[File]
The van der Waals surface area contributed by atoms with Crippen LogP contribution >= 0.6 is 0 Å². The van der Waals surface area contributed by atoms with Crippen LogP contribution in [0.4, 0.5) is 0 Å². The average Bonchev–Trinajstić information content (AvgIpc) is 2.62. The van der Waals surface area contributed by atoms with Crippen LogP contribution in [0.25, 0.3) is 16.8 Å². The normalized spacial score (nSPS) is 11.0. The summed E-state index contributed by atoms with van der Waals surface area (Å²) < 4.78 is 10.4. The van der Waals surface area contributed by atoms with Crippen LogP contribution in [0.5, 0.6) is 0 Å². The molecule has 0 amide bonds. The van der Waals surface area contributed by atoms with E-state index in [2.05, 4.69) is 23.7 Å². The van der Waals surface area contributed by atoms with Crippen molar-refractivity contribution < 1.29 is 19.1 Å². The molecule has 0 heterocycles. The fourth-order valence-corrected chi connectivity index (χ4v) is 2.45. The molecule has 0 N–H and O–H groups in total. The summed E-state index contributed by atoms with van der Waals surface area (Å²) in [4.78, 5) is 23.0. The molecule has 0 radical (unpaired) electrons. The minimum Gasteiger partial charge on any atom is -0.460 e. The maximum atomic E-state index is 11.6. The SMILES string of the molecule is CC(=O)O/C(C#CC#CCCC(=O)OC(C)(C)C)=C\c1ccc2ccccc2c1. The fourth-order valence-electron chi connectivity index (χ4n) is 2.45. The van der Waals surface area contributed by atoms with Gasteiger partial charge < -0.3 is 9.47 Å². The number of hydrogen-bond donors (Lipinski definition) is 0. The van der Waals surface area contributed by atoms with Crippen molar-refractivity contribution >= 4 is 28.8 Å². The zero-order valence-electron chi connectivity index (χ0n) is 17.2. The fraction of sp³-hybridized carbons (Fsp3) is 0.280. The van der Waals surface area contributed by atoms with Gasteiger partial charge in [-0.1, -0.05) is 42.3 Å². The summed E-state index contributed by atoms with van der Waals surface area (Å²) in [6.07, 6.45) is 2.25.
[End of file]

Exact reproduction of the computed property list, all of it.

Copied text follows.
The van der Waals surface area contributed by atoms with Crippen LogP contribution >= 0.6 is 0 Å². The van der Waals surface area contributed by atoms with Crippen LogP contribution in [0.4, 0.5) is 0 Å². The average Bonchev–Trinajstić information content (AvgIpc) is 2.62. The van der Waals surface area contributed by atoms with Crippen LogP contribution in [0.25, 0.3) is 16.8 Å². The normalized spacial score (nSPS) is 11.0. The summed E-state index contributed by atoms with van der Waals surface area (Å²) < 4.78 is 10.4. The van der Waals surface area contributed by atoms with Crippen LogP contribution in [0.5, 0.6) is 0 Å². The molecule has 0 amide bonds. The van der Waals surface area contributed by atoms with E-state index in [2.05, 4.69) is 23.7 Å². The van der Waals surface area contributed by atoms with Crippen molar-refractivity contribution < 1.29 is 19.1 Å². The molecule has 0 heterocycles. The fourth-order valence-corrected chi connectivity index (χ4v) is 2.45. The molecule has 0 N–H and O–H groups in total. The summed E-state index contributed by atoms with van der Waals surface area (Å²) in [4.78, 5) is 23.0. The molecule has 0 radical (unpaired) electrons. The minimum Gasteiger partial charge on any atom is -0.460 e. The maximum atomic E-state index is 11.6. The SMILES string of the molecule is CC(=O)O/C(C#CC#CCCC(=O)OC(C)(C)C)=C\c1ccc2ccccc2c1. The fourth-order valence-electron chi connectivity index (χ4n) is 2.45. The van der Waals surface area contributed by atoms with Gasteiger partial charge < -0.3 is 9.47 Å². The number of hydrogen-bond donors (Lipinski definition) is 0. The van der Waals surface area contributed by atoms with Crippen molar-refractivity contribution >= 4 is 28.8 Å². The zero-order valence-electron chi connectivity index (χ0n) is 17.2. The fraction of sp³-hybridized carbons (Fsp3) is 0.280. The van der Waals surface area contributed by atoms with Gasteiger partial charge in [-0.1, -0.05) is 42.3 Å². The summed E-state index contributed by atoms with van der Waals surface area (Å²) in [6.07, 6.45) is 2.25.